WAVERLY, Tenn. (WTVF) — When a Corecivic van loaded with inmates crashed on I-40 Wednesday morning, it was history repeating itself. The same thing happened along the same stretch of interstate a quarter century ago.
The difference this time is, thankfully, no one died.
"The flames just overtook them so fast it was unbelieveable," said Chris Davis.
Davis was a detective in Dickson County in 1997 and remembers responding to that horrible crash like it was yesterday.
The six inmates were trapped in a locked cage inside the van.
"There were shackles and there was belly chains and they were cuffed together at the wrist in front of them," said Davis.
The van ended up on the shoulder of I-40, burned so thoroughly that the back doors were welded shut. It got so hot so quickly that officers could not get close enough to free the inmates.
"They could not get out and you could not get close enough to the car to even try to open it," Davis said. There was no escape.
A spokesman for the medical examiner at the time said the inmates had no chance.
"It is Dr. Harlan's belief that these individuals lived a short time in the fire. A matter of minutes," said attorney Dan Warlick.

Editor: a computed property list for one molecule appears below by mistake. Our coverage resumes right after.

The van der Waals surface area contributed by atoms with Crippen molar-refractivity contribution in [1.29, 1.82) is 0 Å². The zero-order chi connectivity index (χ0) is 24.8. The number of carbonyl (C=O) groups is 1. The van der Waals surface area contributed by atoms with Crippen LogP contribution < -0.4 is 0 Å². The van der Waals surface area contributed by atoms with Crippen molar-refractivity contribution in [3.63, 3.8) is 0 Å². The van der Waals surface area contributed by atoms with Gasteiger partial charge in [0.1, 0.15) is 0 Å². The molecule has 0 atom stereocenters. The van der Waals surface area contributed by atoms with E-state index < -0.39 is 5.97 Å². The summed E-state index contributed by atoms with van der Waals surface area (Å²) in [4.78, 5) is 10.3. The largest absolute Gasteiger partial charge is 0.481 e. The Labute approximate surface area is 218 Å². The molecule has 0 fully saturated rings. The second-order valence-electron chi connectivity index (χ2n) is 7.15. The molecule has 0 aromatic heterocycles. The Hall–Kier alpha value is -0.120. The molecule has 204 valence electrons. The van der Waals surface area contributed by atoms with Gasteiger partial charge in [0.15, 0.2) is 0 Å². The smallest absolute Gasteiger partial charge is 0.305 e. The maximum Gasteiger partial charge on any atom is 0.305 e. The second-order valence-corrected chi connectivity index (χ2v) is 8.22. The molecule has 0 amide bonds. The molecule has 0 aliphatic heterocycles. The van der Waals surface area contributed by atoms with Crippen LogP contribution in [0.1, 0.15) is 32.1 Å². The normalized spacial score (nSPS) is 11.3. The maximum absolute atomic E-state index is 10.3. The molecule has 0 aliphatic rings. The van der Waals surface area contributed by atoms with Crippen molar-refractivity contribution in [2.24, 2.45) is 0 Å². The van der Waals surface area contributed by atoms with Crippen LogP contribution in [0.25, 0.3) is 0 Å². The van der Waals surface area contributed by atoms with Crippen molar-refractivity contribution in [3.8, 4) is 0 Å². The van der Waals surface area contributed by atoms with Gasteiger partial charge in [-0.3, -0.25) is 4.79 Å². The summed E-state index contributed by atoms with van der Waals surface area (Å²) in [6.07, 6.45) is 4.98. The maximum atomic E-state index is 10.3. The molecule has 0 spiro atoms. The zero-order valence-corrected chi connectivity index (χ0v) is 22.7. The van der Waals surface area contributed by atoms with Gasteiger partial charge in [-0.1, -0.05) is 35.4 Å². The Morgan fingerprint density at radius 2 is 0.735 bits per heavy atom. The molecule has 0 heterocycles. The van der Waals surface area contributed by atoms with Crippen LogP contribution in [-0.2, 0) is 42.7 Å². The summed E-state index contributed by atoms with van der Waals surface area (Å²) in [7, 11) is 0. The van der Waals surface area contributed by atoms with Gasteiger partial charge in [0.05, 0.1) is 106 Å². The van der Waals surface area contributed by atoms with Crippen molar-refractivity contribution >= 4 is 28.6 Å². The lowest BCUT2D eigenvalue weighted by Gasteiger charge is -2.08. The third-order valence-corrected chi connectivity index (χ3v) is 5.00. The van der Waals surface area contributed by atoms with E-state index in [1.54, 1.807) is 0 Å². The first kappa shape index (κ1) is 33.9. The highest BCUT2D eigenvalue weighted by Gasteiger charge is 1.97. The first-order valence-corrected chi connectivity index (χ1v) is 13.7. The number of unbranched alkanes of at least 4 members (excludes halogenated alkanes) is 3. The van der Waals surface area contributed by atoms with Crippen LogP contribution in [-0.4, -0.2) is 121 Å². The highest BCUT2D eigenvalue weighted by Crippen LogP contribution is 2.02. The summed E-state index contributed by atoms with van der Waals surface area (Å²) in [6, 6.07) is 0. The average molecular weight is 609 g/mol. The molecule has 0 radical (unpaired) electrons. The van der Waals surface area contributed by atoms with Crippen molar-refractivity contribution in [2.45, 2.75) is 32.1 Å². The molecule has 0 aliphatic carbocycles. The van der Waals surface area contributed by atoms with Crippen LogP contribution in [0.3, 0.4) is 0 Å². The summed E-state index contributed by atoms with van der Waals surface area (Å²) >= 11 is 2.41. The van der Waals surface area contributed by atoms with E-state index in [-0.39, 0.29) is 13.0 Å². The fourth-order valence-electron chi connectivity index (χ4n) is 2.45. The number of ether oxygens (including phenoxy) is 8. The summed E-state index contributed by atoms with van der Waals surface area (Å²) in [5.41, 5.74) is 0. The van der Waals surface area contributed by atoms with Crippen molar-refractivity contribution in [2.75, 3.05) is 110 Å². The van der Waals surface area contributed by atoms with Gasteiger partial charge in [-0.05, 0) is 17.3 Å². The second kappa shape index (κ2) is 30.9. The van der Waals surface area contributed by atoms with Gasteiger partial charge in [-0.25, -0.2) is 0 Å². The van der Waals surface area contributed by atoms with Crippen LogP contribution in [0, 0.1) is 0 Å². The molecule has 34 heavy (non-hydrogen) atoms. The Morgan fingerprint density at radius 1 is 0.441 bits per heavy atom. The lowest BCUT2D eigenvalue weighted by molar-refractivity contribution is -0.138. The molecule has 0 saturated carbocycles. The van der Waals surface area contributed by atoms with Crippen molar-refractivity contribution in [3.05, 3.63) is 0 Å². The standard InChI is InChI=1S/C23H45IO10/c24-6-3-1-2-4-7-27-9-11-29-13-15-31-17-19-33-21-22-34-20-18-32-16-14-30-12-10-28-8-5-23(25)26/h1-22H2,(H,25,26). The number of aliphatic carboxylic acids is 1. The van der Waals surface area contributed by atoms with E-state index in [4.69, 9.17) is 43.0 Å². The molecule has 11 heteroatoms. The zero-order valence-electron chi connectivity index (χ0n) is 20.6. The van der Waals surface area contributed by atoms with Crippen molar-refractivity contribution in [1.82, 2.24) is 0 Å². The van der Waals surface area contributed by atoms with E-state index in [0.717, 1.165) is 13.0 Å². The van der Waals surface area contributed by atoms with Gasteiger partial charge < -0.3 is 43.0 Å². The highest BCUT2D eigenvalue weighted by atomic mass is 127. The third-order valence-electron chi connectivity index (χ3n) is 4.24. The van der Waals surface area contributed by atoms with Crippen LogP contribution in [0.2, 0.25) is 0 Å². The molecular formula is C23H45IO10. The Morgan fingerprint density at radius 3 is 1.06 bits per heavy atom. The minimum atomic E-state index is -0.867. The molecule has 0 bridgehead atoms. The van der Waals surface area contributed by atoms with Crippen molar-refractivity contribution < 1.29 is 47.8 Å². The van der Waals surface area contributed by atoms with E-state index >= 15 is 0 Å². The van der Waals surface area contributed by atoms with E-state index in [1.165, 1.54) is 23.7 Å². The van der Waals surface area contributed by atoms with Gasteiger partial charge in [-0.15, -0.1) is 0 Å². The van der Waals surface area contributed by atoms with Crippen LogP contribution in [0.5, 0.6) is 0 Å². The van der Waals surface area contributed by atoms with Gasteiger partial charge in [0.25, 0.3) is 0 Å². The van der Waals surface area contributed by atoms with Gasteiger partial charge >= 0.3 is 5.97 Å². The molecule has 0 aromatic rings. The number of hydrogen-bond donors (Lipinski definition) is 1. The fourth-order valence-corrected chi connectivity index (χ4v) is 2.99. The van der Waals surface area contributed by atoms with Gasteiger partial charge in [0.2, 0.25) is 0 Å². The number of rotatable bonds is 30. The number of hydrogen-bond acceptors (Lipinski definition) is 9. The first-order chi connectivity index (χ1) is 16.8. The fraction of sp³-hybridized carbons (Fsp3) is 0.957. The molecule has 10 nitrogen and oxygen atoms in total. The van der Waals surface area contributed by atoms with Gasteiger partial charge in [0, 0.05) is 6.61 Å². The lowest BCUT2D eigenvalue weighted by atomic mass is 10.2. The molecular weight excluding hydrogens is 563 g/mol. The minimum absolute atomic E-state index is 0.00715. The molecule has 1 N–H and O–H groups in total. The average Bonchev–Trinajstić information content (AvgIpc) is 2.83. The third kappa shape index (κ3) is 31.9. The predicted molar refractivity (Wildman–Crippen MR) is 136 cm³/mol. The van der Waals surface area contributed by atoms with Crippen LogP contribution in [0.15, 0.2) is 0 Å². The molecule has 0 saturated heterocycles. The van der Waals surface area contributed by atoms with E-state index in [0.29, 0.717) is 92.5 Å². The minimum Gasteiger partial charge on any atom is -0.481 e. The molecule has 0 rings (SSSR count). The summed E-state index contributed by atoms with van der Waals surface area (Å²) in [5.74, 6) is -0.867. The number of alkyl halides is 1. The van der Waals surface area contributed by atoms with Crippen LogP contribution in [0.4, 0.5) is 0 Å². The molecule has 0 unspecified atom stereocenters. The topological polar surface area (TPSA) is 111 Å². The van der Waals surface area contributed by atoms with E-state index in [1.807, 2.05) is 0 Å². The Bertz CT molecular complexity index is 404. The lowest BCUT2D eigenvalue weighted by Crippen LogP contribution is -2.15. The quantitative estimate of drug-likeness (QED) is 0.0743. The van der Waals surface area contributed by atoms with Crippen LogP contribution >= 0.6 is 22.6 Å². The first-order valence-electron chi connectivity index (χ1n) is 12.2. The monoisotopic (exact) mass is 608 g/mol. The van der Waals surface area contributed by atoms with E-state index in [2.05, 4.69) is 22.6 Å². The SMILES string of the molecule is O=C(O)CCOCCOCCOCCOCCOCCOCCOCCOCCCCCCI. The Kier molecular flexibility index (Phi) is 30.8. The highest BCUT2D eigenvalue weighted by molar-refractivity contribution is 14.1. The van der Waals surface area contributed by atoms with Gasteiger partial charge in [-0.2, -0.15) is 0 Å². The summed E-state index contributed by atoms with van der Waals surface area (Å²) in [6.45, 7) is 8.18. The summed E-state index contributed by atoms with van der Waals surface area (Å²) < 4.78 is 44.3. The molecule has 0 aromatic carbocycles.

Fast forward 25 years.
In an odd coincidence, another van hauling six inmates crashed along the same stretch of interstate — this time closer to Humphreys County where Chris Davis is now the sheriff — and he again responded.
"The vehicle went up and over a guardrail and down about a 20 yard embankment," Davis said.
But the van did not catch fire. Still, the six inmates were shackled and locked in the back in a very dangerous situation.
"Thank goodness yesterday there was a chaser car," said Davis.
Since that fatal fire a quarter century ago, Davis said authorities always try to have a chaser car following any vehicle transporting shackled inmates in case something does go wrong.
In this instance, the officer in the chaser car reacted quickly.
"She responded down to it, got the doors open and got the inmates out; they were laid out on the ground upon arrival," said Davis.
One correctional officer and an inmate were life-flighted with serious injuries. The others suffered bumps and bruises. But no one died.
Wednesday's crash is still under investigation.
The Highway Patrol did report that the van's rear driver's side tire blew, causing the vehicle to lose control.